Monday, May 26, 2014

Review of The Bees by Laline Paull

There's lots of "buzz" about this book, and most of it is well deserved.  It's the story of a hive and of a particular bee in that hive.  Flora 717 is a sanitation bee in an orchard hive (humans placed it there), and she is a little different from her fellow sanitation bees.  Sanitation bees do the dirty work in the hive: they clean up bodies of dead bees and other messes that occur. They are low in the bee hierarchy, although most of the bees, be they foraging bees, nursery bees, drones, etc, all repeat the mantra of the hive "Accept, Obey, Serve."  But our bee, Flora 717, has a different story.  She is different from the other bees.  She is a breakout bee, who thinks for herself, and has abilities the others don't have, even though she si regarded as not only ugly by the others, but as the lowliest kind of bee. Until the queen bee takes notice.

This book is truly a cross, or homage to Atwood's The Handmaid's Tale and Orwell's 1984/Animal Farm. The setting is dystopian, a society struggling to survive, but reluctant to adapt as the world around them is changing.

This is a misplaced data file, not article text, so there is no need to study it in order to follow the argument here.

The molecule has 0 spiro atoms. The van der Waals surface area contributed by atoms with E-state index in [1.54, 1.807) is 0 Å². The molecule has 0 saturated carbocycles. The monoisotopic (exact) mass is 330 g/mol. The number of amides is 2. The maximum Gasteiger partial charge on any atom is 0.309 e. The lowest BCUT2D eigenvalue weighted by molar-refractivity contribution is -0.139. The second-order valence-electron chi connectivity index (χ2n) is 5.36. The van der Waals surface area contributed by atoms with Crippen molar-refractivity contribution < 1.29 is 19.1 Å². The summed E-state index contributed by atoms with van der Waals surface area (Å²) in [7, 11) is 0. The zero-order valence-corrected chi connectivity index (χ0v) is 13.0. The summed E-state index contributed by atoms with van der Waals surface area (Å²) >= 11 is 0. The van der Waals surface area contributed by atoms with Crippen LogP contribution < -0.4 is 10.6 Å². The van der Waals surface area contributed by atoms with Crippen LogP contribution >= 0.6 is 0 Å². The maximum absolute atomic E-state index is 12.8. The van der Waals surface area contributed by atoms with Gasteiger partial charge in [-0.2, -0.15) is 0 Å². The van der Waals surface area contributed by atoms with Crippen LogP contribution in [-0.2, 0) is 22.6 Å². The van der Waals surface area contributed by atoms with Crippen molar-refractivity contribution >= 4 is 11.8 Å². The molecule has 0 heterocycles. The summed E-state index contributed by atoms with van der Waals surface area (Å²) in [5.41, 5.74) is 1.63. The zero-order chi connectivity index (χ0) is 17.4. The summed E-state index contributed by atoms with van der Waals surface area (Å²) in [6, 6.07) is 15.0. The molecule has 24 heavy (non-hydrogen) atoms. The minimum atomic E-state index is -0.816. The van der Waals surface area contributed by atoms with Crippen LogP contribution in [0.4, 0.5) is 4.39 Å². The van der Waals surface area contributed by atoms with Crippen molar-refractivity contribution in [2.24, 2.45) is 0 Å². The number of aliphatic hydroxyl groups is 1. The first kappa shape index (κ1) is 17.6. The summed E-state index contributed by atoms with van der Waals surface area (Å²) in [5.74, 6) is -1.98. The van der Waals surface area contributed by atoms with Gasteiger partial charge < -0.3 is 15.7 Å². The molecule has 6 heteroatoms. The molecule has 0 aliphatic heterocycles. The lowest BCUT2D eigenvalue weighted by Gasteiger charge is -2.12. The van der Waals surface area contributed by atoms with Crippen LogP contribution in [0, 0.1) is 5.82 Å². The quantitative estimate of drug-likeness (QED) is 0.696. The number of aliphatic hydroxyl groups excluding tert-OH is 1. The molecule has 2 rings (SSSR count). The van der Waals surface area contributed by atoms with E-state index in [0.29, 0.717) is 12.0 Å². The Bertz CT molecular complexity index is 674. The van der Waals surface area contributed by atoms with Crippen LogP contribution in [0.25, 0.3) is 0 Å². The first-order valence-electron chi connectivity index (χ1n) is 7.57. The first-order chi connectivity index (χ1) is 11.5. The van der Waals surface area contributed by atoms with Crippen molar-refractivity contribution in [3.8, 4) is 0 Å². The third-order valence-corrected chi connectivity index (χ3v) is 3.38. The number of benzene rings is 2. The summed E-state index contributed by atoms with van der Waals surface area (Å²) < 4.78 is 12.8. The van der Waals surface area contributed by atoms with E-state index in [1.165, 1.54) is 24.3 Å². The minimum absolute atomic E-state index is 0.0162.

Well written and with a fairly compelling story line, there were a few sections where I became mired down, and wished for sharper editing: the bees activity, even that of the heroine, Flora, sometimes became repetitive. I guess that reflects the life of the hive, and the hive mind: dull, repetitive, mechanized, without feeling, or more importantly, without time or energy fro feelings. Flora, a sanitation bee with her own mind and a voice, cannot help but fight against the Melissae, and the fertility police.  I did love the references to the Melissae, which means "the bees" in Greek. The Melissae in ancient Greece were a group of priestesses that were honored as having regenerative and magical powers, much like bees, and the Greeks did indeed keep bees, and appreciated their magical powers to create honey and come back after the winter to make more.

This is a physically beautiful book, I love the cover, even the ARC copy was gorgeous, as is the hardcover.

4.5 stars
I'm giving this novel 5 stars on Amazon, although I feel 4.5 would be more appropriate: great novel, (although not perfect) and I expect great things from this author in the future.  It would have been really cool if she expanded the connection to the ancient Greeks and bees in human history, as well as some of the other insects that appear in the story.

For further reading on The Melissae and bees throughout human history., go here.

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